Small white possibly Amanita with signs of yellow staining below the pileus.
The stipe broke away from the cap like chalk snapping. (similar to the Russula habit.) Not sure if I have seen this yellow staining before, except for a recently loaded Amanita from the same area in the rainforest that had a yellow ring on the partial veil on the stipe.. The fungi was growing on the rainforest floor, but not tending to show it was attached to wood as far as I could see,
although it was amongst the forest floor root system which was well evident above and below the surface…


Rod, This is the actual RAW file as is, (original without post processing).
My screens are calibrated with a Spyder and I can see the Yellow staining clearly in this image. I will check the dried specimen with a magnifying glass later this evening when I return from Wilsons River Primitive Reserve.

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Yes, I understand.
By: R. E. Tulloss (ret)
2014-04-19 11:11:52 CDT (-0500)

This also suggests that there may have been some alternation of the tissue in the to of the stipe that made it easier for it to break below the yellow zone…although that is just a guess on my part.

Very best,


Yellow Staining

Rod, just home from a long days photoshoot. After rechecking the images I think what is the problem is, that the images “without” the yellow staining on the stipe is because when I separated the pileus from the stipe the section of the stipe with the Yellow remained attached to the pileus and the short section of the stipe does not represent the Full stipe, and therefore no yellow is evident. The small section of the stipe still attached to the pileus and hidden is the section with the yellow.{see image 73421.} (hope this makes more sense.)

Hello, Ian.
By: R. E. Tulloss (ret)
2014-04-18 09:26:43 CDT (-0500)

I wrote to you and a few others this morning to tell you the decisions that I have made about processing Australian collections of amanitas.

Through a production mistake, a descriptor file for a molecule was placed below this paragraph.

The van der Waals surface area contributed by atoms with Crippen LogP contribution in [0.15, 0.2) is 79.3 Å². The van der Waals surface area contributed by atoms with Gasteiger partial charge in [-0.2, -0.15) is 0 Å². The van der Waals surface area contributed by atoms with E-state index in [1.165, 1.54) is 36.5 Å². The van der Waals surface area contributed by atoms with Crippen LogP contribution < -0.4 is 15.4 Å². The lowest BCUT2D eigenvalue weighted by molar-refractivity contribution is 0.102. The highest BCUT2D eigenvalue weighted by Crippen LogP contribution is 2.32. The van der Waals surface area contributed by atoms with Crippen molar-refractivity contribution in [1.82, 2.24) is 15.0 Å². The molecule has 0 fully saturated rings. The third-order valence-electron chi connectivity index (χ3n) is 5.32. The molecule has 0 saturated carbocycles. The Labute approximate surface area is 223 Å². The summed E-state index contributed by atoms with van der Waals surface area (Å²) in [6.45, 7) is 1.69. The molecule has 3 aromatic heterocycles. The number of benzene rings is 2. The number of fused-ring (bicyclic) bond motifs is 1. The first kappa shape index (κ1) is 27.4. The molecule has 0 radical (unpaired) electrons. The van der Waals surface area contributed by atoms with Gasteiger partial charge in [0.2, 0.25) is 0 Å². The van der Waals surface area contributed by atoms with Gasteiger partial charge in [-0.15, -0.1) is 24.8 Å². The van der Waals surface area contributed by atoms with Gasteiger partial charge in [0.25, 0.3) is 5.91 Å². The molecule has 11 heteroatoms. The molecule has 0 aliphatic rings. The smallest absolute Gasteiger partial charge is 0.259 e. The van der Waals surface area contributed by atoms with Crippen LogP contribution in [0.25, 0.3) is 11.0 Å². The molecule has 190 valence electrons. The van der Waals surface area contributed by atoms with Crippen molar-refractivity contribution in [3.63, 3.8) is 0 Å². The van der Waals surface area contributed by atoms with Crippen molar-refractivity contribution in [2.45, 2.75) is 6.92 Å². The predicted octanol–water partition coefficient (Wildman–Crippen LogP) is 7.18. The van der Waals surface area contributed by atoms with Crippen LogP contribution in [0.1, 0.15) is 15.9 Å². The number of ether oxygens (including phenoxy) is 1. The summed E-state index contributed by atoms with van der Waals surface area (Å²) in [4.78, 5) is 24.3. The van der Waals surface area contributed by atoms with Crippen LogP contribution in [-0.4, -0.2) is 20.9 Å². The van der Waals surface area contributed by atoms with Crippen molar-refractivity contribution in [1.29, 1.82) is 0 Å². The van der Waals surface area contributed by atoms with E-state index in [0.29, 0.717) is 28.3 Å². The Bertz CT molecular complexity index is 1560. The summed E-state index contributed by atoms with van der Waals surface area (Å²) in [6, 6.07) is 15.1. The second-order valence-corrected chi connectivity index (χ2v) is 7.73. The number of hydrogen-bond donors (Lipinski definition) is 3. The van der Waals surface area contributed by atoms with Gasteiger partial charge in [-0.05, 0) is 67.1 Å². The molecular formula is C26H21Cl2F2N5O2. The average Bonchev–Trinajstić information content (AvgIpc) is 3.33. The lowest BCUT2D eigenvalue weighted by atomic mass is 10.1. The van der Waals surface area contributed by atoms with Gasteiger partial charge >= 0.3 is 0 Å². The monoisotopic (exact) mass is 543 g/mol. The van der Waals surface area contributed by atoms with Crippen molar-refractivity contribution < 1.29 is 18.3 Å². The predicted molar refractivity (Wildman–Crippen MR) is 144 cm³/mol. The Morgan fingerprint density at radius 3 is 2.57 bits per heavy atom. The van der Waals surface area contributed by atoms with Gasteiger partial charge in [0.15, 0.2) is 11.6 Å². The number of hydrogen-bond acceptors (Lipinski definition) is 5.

I didn’t mention that, specifically, I am interested in all the recent material of Amanita that you are posting and successfully drying.

Very best,


I don’t get why the images with the upper stipe in the shade show that region yellow.
By: R. E. Tulloss (ret)
2014-04-18 08:13:28 CDT (-0500)

However, when the upper stipe is lit directly, it is white. That doesn’t look like a yellowing reaction in the mushroom. It looks like a photographic artifact.

Help me with this please.

Very best,


Summary Notes

Reads like the specimen loaded (obs: 163587)Is it a common occurance in Australia Rod?.Chow, kk

The difficulty with yellow-staining in amanitas is that sometimes (at least) it’s not …
By: R. E. Tulloss (ret)
2014-04-17 22:20:12 CDT (-0500)

controlled (entirely) by the mushroom’s genes. It can be provoked by some other organism or organisms. See my notes on the yellowing syndrome on this page:

In North America, at least two taxa originally described as yellow-staining amanitas are based on normally non-staining species infected and distorted by one or more agents that cause dramatic yellowing.

There are Australian species described as yellowing. I am suspicious that these may be cases of the yellowing syndrome. I have seen evidence of this syndrome in African and east Asian amanitas as well as here in Central New Jersey.

Very best,


Created: 2014-04-17 21:21:49 CDT (-0500)
Last modified: 2014-04-18 16:42:37 CDT (-0500)
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